Home Blog Top 7 Reasons to Add Hatteras Island to Your Short Travel List: Learning


Tons of us have a travel bucket list. Italy, Morocco, New Zealand, Peru–the list is endless! But sometimes you just need to get out of town for a few days. Some time to recharge and get a break from your normal day-to-day routine. There’s no need to sacrifice something you want out of a vacation when you can have it all, and we happen to know of a little place where you can have just that! There are obviously a ton of reasons to visit Hatteras Island, but for now we’ve gathered our top 7 reasons to add this little hot spot to your short travel list. Reason number 6?

Reason #6: Learning

Learning on Hatteras Island

Everyone wants something different out of their vacation. Some want to eat and drink their way through the week, some want action and adventure, some want rest and relaxation and some want to be stimulated through learning. Any of those subsets of people would be happy vacationing on Hatteras Island, but the learner would be particularly intrigued as our history game is strong.

Frisco Native American Museum

Learning on Hatteras Island

Hatteras Island is rich with the history of our Native American ancestors. Dedicating their lives to preserve the voice of the natives is Joyce and Carl Bornfriend, owners and founders of the Frisco Native American Museum in the second southernmost village on Hatteras Island. While the building doesn’t seem of great size from the outside, you can easily lose yourself in the maze of exhibits that fill the multi-level space. Within them you’ll find everything from jewelry to moccasins to authentic headdresses, animal skins, saddles, art, items they made and used in their day-to-day lives such as tools, hunting devices, pottery, baskets, blankets and much, much more. Artifacts and replicas alike will take you back to a time when man lived strictly off the land as the collection is well curated and displayed for the ease of spectator understanding. If planned accordingly, you can also visit their annual “pow wow” that draws visitors from all over the country. And before you go, be sure to visit their fantastic gift shop for souvenirs and gifts that you won’t find anywhere else!

Chicamacomico Lifesaving Station

Learning on Hatteras Island

When driving onto the island, you will find the Chicamacomico Lifesaving Station roughly half a mile into the village on Highway 12 as you are coming into Rodanthe. Restored by the Chicamacomico Historical Association (est. 1974) at the direction of community activist Woodrow Edwards, the Chicamacomico Lifesaving Station encompasses seven acres and eight original buildings. You can walk the grounds and through the buildings to see what life was like during those times and learn about the missions of the men who saved many a life from finding its final resting place in the Graveyard of the Atlantic. Another unique activity offered in the height of the season is staged reenactments in which folks are dressed in fully traditional garb, creating a fun and exciting learning experience for folks of all ages.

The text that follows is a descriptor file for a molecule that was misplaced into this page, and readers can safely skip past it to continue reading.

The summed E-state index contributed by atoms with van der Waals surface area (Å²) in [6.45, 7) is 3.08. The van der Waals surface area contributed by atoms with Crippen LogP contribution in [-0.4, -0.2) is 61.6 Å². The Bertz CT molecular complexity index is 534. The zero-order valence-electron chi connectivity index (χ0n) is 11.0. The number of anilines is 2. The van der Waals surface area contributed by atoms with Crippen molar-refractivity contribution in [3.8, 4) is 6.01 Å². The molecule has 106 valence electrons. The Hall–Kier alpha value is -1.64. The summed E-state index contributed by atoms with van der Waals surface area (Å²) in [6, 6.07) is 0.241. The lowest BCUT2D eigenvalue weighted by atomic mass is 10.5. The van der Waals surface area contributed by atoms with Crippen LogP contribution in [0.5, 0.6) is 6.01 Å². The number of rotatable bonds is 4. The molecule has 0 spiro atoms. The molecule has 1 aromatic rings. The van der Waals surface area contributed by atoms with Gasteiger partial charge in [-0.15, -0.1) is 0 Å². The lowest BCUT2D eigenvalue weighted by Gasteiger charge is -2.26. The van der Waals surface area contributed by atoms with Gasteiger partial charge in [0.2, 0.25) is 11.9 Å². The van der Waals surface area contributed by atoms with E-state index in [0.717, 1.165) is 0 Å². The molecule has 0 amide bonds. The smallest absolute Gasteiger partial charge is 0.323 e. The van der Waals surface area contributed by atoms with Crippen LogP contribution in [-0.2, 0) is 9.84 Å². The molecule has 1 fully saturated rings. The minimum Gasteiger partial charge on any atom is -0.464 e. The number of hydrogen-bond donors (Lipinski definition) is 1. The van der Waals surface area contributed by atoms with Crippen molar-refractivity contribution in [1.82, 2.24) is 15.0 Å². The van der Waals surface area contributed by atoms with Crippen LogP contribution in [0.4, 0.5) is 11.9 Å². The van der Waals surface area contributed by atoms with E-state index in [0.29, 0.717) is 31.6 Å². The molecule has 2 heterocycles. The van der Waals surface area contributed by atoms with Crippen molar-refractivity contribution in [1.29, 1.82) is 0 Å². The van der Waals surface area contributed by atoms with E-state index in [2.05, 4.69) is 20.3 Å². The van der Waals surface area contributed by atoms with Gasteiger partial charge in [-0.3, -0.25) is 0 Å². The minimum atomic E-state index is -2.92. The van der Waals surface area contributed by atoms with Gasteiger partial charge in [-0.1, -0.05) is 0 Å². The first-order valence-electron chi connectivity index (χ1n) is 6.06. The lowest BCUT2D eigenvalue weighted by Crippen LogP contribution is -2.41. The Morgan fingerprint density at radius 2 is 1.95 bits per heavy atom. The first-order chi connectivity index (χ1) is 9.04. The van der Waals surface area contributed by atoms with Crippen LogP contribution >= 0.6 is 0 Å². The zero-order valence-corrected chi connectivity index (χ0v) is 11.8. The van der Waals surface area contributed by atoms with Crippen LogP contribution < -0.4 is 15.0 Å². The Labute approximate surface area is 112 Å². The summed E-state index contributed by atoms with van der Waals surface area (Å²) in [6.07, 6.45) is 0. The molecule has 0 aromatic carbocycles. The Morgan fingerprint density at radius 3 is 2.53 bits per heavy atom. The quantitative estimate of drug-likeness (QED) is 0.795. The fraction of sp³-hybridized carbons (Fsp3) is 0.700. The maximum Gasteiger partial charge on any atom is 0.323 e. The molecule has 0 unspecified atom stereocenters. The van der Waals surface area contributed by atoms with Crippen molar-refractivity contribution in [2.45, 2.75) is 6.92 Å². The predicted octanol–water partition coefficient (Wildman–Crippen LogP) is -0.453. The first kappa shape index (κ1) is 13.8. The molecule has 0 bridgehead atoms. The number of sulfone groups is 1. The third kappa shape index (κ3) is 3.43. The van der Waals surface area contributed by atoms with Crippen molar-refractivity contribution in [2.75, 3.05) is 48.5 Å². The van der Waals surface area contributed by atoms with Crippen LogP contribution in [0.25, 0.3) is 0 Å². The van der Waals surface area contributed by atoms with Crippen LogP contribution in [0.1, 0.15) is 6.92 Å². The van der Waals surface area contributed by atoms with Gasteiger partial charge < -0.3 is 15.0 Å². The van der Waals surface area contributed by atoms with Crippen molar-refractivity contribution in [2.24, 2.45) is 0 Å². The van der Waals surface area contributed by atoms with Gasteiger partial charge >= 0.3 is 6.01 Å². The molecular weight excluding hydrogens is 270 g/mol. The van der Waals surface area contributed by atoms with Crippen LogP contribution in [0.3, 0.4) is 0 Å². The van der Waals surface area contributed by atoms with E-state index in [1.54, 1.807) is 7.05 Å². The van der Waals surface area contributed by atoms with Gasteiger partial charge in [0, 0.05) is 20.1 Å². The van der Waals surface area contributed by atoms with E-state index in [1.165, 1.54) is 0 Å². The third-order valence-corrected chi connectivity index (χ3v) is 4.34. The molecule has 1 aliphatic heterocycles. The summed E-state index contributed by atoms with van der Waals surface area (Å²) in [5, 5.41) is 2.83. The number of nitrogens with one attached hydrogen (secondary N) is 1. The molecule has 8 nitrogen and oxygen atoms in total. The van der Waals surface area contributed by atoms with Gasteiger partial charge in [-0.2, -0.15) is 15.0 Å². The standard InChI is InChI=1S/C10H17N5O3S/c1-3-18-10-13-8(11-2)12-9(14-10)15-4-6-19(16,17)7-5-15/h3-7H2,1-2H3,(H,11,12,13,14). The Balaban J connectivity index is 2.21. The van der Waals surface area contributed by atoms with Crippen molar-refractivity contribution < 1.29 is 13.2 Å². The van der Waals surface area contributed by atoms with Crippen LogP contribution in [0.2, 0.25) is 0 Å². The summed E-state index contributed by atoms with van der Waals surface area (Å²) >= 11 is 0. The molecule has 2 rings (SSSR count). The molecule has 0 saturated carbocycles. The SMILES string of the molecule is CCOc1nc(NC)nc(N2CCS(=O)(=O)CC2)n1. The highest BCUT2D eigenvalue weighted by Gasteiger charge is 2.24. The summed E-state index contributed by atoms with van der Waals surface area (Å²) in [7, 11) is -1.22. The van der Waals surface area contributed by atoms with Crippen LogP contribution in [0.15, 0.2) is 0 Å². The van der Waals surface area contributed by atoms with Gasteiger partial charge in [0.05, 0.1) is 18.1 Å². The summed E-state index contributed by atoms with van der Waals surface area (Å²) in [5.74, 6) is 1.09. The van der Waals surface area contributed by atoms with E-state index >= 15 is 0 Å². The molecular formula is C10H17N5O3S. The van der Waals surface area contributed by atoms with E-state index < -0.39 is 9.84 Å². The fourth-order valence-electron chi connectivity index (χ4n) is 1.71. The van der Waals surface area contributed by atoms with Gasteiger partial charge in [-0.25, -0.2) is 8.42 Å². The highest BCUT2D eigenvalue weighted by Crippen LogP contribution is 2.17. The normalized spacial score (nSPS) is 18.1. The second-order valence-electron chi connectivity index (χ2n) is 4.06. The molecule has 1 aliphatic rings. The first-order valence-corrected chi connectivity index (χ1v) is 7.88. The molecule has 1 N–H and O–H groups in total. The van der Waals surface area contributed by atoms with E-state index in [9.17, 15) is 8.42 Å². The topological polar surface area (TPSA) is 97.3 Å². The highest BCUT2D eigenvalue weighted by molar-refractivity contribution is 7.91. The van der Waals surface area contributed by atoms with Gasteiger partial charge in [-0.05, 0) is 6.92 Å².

Cape Hatteras Lighthouse

Learning on Hatteras Island

The Cape Hatteras Lighthouse in the village of Buxton is an island treasure on multiple levels. Not only has it, too, saved multiple lives performing its intended purpose as a beacon of warning for ships sailing in the dangerous Graveyard of the Atlantic, but it is also the tallest lighthouse in North America, standing at 208 feet tall. In 1999, the lighthouse made a historic move a mere 1,500 feet away to its current location in order to prevent it from falling into the nearby Atlantic Ocean. Islanders and visitors alike gathered to see the structure moved from one point to another and still come from all over to see this important part of history and surf the break at the old lighthouse location referred to by locals as “the first jetty”, as it is the first of three jetties that were put in place in the early 1970’s to prevent erosion near the lighthouse. While the jetties did cause less erosion in the Buxton area, they ultimately failed their intended purpose, hence the necessary move in 1999.

The old lightkeepers quarters now serve as a museum and giftshop, and the National Park Service frequently hosts activities such as their “Full Moon Climb” during the warmer months on Hatteras Island.